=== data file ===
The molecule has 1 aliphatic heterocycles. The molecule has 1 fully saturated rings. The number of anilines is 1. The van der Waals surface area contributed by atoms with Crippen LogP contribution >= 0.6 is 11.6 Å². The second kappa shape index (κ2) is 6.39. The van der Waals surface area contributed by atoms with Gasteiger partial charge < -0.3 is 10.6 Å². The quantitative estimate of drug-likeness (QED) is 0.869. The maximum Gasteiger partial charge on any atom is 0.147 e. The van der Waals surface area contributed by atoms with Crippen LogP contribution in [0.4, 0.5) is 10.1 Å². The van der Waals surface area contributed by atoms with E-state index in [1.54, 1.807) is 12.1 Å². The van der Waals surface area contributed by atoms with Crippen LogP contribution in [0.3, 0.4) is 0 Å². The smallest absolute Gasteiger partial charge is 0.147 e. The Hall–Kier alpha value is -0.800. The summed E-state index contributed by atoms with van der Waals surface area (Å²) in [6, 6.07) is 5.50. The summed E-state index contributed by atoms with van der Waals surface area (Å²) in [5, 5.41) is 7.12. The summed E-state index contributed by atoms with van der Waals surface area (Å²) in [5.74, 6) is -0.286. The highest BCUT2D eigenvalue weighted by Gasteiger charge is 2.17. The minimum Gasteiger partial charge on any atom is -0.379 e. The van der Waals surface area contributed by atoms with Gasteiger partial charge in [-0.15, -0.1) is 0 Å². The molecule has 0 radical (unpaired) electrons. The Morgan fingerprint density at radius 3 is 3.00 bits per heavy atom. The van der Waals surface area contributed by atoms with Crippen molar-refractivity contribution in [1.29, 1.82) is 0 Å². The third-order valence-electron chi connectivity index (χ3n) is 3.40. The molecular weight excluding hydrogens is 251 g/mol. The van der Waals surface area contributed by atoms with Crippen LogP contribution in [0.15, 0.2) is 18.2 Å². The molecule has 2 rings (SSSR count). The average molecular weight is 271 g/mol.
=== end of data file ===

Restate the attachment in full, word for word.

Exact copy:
The molecule has 1 aliphatic heterocycles. The molecule has 1 fully saturated rings. The number of anilines is 1. The van der Waals surface area contributed by atoms with Crippen LogP contribution >= 0.6 is 11.6 Å². The second kappa shape index (κ2) is 6.39. The van der Waals surface area contributed by atoms with Gasteiger partial charge < -0.3 is 10.6 Å². The quantitative estimate of drug-likeness (QED) is 0.869. The maximum Gasteiger partial charge on any atom is 0.147 e. The van der Waals surface area contributed by atoms with Crippen LogP contribution in [0.4, 0.5) is 10.1 Å². The van der Waals surface area contributed by atoms with E-state index in [1.54, 1.807) is 12.1 Å². The van der Waals surface area contributed by atoms with Crippen LogP contribution in [0.3, 0.4) is 0 Å². The smallest absolute Gasteiger partial charge is 0.147 e. The Hall–Kier alpha value is -0.800. The summed E-state index contributed by atoms with van der Waals surface area (Å²) in [6, 6.07) is 5.50. The summed E-state index contributed by atoms with van der Waals surface area (Å²) in [5, 5.41) is 7.12. The summed E-state index contributed by atoms with van der Waals surface area (Å²) in [5.74, 6) is -0.286. The highest BCUT2D eigenvalue weighted by Gasteiger charge is 2.17. The minimum Gasteiger partial charge on any atom is -0.379 e. The van der Waals surface area contributed by atoms with Gasteiger partial charge in [-0.15, -0.1) is 0 Å². The molecule has 0 radical (unpaired) electrons. The Morgan fingerprint density at radius 3 is 3.00 bits per heavy atom. The van der Waals surface area contributed by atoms with Crippen molar-refractivity contribution in [1.29, 1.82) is 0 Å². The third-order valence-electron chi connectivity index (χ3n) is 3.40. The molecular weight excluding hydrogens is 251 g/mol. The van der Waals surface area contributed by atoms with Crippen LogP contribution in [0.15, 0.2) is 18.2 Å². The molecule has 2 rings (SSSR count). The average molecular weight is 271 g/mol.